A snapshot of the first 3 months of 2021.
Felicity Laurence, HCoS Media and Campaigns, March 2021
Over the past three months our Campaigns Team has joined many other organisations across the country in campaigning about the conditions of the men seeking asylum being held Napier Barracks, and for the closure of the barracks and any other similar mass asylum accommodation. See more here about our online event ‘Challenging the Barracks’, co-hosted with Hastings Supports Refugees, held in February (which you can watch here, passcode ^=E^4Su&), attended by over 60 local people; and our local media coverage before and after (p6) of this event. We are privileged to remain in contact with a former resident of the barracks, Erfan, who spoke eloquently at our event (see the letter by Erfan to the people of the UK here) and subsequently at many other national meetings and in the media: you can listen to him talking about his barracks experience here. See our dedicated page for links to many more articles published about our work here.
We have also been active in writing to the press with our concerns. Here is Sonia Hartman’s letter to the Hastings Observer ̶ a heartfelt call that is acutely relevant in light of the Home Secretary’s proposed new legislation, which would bring into force an asylum policy of unprecedented harshness. Sonia’s final paragraph must resonate with the views of many people: “We are not a selfish nation, ready to throw those less fortunate than ourselves to the wolves…We are a civilised, compassionate nation…”
And Felicity Laurence’s letter to the Guardian (published 2nd February 2021):
“Years and years
Jack Shenker’s brilliant and devastating report on the Napier barracks lays out fundamental questions of who are we really as a people and what are our limits of intolerance and cruelty towards the ‘other’ who so inconveniently and persistently keeps coming here to seek sanctuary with us. He calls out the ‘dystopian vision’ of asylum policy as made explicit in the barracks. But we have glimpsed this already: remember the terrifying 2019 TV series, ‘Years and Years’? – when people were coming on boats across the Channel, crammed into decaying ex-army barracks – the ‘Erstwhile’ camps – in the middle of a lethal pandemic, and abandoned there to let nature take its course?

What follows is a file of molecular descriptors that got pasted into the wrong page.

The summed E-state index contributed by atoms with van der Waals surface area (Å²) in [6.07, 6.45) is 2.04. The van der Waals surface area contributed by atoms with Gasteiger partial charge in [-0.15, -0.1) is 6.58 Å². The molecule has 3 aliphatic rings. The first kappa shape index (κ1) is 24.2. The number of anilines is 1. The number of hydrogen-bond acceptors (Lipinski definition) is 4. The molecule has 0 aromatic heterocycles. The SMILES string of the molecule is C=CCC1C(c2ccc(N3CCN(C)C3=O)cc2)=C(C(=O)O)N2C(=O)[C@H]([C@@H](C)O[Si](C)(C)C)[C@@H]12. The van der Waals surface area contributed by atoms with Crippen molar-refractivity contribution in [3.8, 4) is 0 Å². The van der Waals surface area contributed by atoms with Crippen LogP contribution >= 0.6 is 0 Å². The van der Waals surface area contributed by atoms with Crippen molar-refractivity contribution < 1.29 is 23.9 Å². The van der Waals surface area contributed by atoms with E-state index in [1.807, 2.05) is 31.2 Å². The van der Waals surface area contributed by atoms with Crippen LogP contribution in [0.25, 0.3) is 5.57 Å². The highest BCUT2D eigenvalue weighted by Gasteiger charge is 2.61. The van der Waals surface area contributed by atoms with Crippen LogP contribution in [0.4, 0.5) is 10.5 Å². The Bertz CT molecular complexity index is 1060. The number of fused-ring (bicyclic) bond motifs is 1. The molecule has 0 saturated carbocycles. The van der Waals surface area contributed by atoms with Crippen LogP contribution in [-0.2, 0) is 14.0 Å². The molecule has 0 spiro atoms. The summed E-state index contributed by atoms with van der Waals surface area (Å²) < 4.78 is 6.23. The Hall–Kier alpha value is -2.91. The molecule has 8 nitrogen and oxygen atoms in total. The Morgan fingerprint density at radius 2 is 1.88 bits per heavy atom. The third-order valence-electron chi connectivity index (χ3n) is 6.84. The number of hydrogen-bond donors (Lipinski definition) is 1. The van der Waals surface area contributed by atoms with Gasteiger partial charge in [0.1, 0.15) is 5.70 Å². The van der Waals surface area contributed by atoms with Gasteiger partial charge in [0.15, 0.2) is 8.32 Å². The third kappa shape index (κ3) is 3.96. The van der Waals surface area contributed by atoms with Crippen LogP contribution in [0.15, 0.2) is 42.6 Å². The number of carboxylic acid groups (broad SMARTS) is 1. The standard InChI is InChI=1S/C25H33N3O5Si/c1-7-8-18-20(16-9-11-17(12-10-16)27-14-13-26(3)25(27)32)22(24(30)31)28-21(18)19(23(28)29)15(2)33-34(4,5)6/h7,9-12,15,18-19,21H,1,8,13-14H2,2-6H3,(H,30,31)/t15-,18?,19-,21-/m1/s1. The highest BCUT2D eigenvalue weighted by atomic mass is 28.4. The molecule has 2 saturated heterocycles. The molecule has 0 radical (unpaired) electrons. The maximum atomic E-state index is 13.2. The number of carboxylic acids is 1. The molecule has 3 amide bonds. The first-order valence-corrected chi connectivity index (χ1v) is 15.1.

And remember too in this terrifying portrayal of what might be coming next, the high barbed wire fences and gates around the estates where poor people lived?
The men in the barracks are acutely aware of their status as less than human; “we are being treated like animals” is their anguished refrain: the German language encapsulates their plight in its handy concept of the “Untermensch”. The Home Office is as clear as it is possible to be – despite their mendacious mantra that ‘we take their welfare extremely seriously’ – that this group of people, now grotesquely referred to as ‘service users’, deserves the absolute least we can offer.
We need to understand that, at this pivotal moment of national re -self-identification, we are being tested to see how much inhumanity we will accept, as the Home Office places its agenda ever more blatantly into the public domain.
Be in no doubt: what they can get away with in a population that doesn’t matter will inform what then is possible to inflict upon the next layer of society, and then the one after that – until, as Martin Niemöller once lamented in his poem “First they came“, they get to you and me.”
HCoS was pleased to meet with our Council leader Kim Forward and a group of councillors and council officers to discuss implications of ongoing Home Office policies on accommodation for us here in Hastings, in terms of supporting and advocating for those who seek sanctuary here; and members of our Campaigns Team have now met for a fourth time with our MP Sally-Ann Hart to continue to explain our concerns and request her support in various ways. We also joined Hastings Stand up to Racism’s events (Covid-safe and legal) to mark the International World Against Racism day on March 20th; see film here.
The Home Office is now consulting on its new asylum legislation, to which plan there is already a torrent of condemnation and dismay. See this response from Natasha Walter, founder of Women for Refugee Women; and this response from Rabbi Jonathan Wittenberg.
Individuals and groups can contribute their views, by 6th May, to that consultation, through this link: https://www.gov.uk/government/consultations/new-plan-for-immigration.